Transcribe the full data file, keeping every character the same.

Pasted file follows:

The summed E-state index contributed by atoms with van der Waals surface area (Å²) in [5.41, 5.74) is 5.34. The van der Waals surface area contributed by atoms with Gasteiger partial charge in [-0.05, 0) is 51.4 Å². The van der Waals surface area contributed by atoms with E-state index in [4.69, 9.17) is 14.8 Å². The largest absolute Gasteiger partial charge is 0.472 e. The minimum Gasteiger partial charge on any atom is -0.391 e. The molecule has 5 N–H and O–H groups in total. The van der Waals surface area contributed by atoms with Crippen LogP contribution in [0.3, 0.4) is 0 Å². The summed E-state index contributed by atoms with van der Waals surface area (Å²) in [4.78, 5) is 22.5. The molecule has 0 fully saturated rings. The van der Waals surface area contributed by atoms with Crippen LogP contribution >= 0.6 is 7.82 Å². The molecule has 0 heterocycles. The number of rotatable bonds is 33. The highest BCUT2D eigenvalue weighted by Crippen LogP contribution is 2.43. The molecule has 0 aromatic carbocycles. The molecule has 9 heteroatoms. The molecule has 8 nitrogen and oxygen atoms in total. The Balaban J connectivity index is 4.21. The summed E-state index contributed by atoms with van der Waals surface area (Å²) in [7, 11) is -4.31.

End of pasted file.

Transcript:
The summed E-state index contributed by atoms with van der Waals surface area (Å²) in [5.41, 5.74) is 5.34. The van der Waals surface area contributed by atoms with Gasteiger partial charge in [-0.05, 0) is 51.4 Å². The van der Waals surface area contributed by atoms with E-state index in [4.69, 9.17) is 14.8 Å². The largest absolute Gasteiger partial charge is 0.472 e. The minimum Gasteiger partial charge on any atom is -0.391 e. The molecule has 5 N–H and O–H groups in total. The van der Waals surface area contributed by atoms with Crippen LogP contribution in [0.3, 0.4) is 0 Å². The summed E-state index contributed by atoms with van der Waals surface area (Å²) in [4.78, 5) is 22.5. The molecule has 0 fully saturated rings. The van der Waals surface area contributed by atoms with Crippen LogP contribution >= 0.6 is 7.82 Å². The molecule has 0 heterocycles. The number of rotatable bonds is 33. The highest BCUT2D eigenvalue weighted by Crippen LogP contribution is 2.43. The molecule has 0 aromatic carbocycles. The molecule has 9 heteroatoms. The molecule has 8 nitrogen and oxygen atoms in total. The Balaban J connectivity index is 4.21. The summed E-state index contributed by atoms with van der Waals surface area (Å²) in [7, 11) is -4.31.